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Genetic and Rare Diseases Information Center (GARD)

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Pyruvate kinase deficiency


Other Names for this Disease
  • PK deficiency
  • Pyruvate kinase deficiency of erythrocytes
  • Pyruvate kinase deficiency of red cells
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Your Question

My son was diagnosed with pyruvate kinase deficiency when he was a baby. My husband and I were tested and are negative for being carriers. Could you tell me what else could cause pyruvate kinase deficiency? 

Our Answer

We have identified the following information that we hope you find helpful. If you still have questions, please contact us.

What is pyruvate kinase deficiency?

Pyruvate kinase deficiency is a hereditary blood disorder characterized by low levels of an enzyme called pyruvate kinase, which is used by red blood cells. Without pyruvate kinase, red blood cells break down too easily, resulting in low levels of these cells (hemolytic anemia).[1] Signs and symptoms include jaundice, enlargement of the spleen, and mild or severe hemolysis (red cell breakdown), leading to anemia.[2] Problems may first appear in the newborn as prolonged jaundice and anemia. Older children may be pale (due to anemia) and have intermittent episodes of jaundice. Mild cases may escape detection until adulthood.[1] Pyruvate kinase deficiency is caused by a mutation in the PKLR gene and is inherited in an autosomal recessive fashion.[1][3]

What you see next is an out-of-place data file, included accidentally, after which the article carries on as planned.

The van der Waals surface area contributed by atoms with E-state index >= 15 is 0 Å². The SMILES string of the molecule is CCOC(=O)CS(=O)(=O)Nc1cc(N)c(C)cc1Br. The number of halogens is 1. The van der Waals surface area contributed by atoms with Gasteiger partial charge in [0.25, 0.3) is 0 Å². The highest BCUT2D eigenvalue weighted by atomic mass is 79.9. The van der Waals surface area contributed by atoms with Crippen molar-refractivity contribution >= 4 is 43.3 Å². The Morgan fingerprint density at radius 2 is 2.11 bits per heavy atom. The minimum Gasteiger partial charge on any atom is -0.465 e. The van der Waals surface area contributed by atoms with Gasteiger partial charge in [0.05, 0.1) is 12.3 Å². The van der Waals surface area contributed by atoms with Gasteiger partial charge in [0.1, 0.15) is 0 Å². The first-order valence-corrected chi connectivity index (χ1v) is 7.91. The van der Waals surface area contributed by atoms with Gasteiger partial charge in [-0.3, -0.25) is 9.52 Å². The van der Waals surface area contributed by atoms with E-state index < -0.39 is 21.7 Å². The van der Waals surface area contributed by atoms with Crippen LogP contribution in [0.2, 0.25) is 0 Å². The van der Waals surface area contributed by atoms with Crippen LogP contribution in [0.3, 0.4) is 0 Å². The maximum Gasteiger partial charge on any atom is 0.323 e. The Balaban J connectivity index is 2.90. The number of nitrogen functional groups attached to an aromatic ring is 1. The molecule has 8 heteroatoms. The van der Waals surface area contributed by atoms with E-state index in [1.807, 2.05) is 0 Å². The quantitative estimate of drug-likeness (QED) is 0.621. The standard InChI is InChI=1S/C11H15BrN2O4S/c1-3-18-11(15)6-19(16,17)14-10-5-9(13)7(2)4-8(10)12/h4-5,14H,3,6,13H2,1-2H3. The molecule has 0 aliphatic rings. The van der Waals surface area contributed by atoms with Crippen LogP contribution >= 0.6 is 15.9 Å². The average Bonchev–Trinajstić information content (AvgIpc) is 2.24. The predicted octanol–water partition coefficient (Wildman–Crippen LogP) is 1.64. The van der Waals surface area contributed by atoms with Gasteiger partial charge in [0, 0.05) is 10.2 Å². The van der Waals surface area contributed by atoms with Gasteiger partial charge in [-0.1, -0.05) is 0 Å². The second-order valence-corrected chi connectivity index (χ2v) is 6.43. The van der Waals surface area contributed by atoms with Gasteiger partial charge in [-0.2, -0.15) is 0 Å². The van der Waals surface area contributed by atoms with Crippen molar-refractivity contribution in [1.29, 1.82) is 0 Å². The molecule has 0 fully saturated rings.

Last updated: 7/18/2011

What causes pyruvate kinase deficiency?

In most cases, pyruvate kinase deficiency is caused by mutations in the PKLR gene.[1] More than 100 different mutation in the PKLR gene have been detected. Medical conditions, such as acute leukemia, preleukemia, and refractory sideroblastic anemia, as well as complications from chemotherapy, can cause an acquired pyruvate kinase deficiency. This type is more common and milder than the hereditary type.[4]
Last updated: 7/18/2011

Who can we contact to discuss our concerns regarding how our son became affected by pyruvate kinase deficiency when we do not appear to be carriers?

You may wish to discuss your concerns with a genetics professional. Genetics clinics are a source of information for individuals and families regarding genetic conditions, treatment, inheritance, and genetic risks to other family members. More information about genetic consultations is available from Genetics Home Reference at http://ghr.nlm.nih.gov/handbook/consult. To find a genetics clinic, we recommend that you contact your primary healthcare provider for a referral.

The following online resources can help you find a genetics professional in your community:  

Last updated: 7/18/2011

References